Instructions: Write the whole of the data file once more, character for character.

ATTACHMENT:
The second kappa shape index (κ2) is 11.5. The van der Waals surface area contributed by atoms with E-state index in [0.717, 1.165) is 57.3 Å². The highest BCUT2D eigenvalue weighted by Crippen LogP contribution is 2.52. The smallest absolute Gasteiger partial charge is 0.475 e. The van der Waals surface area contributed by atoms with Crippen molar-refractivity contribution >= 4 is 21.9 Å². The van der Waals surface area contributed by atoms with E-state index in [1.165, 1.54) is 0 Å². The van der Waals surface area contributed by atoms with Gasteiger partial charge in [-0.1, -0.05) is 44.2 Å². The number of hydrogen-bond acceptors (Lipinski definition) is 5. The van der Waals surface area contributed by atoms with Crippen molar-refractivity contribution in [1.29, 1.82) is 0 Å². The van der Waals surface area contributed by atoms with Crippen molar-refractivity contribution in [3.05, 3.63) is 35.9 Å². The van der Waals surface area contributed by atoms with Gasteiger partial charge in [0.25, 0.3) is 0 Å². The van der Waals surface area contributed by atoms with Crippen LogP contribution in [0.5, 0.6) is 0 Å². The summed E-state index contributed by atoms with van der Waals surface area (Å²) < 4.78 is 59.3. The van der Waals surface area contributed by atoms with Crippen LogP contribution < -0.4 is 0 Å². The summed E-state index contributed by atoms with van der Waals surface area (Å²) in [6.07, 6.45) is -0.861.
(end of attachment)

The second kappa shape index (κ2) is 11.5. The van der Waals surface area contributed by atoms with E-state index in [0.717, 1.165) is 57.3 Å². The highest BCUT2D eigenvalue weighted by Crippen LogP contribution is 2.52. The smallest absolute Gasteiger partial charge is 0.475 e. The van der Waals surface area contributed by atoms with Crippen molar-refractivity contribution >= 4 is 21.9 Å². The van der Waals surface area contributed by atoms with E-state index in [1.165, 1.54) is 0 Å². The van der Waals surface area contributed by atoms with Gasteiger partial charge in [-0.1, -0.05) is 44.2 Å². The number of hydrogen-bond acceptors (Lipinski definition) is 5. The van der Waals surface area contributed by atoms with Crippen molar-refractivity contribution in [1.29, 1.82) is 0 Å². The van der Waals surface area contributed by atoms with Crippen molar-refractivity contribution in [3.05, 3.63) is 35.9 Å². The van der Waals surface area contributed by atoms with Gasteiger partial charge in [0.25, 0.3) is 0 Å². The van der Waals surface area contributed by atoms with Crippen LogP contribution in [0.5, 0.6) is 0 Å². The summed E-state index contributed by atoms with van der Waals surface area (Å²) < 4.78 is 59.3. The van der Waals surface area contributed by atoms with Crippen LogP contribution < -0.4 is 0 Å². The summed E-state index contributed by atoms with van der Waals surface area (Å²) in [6.07, 6.45) is -0.861.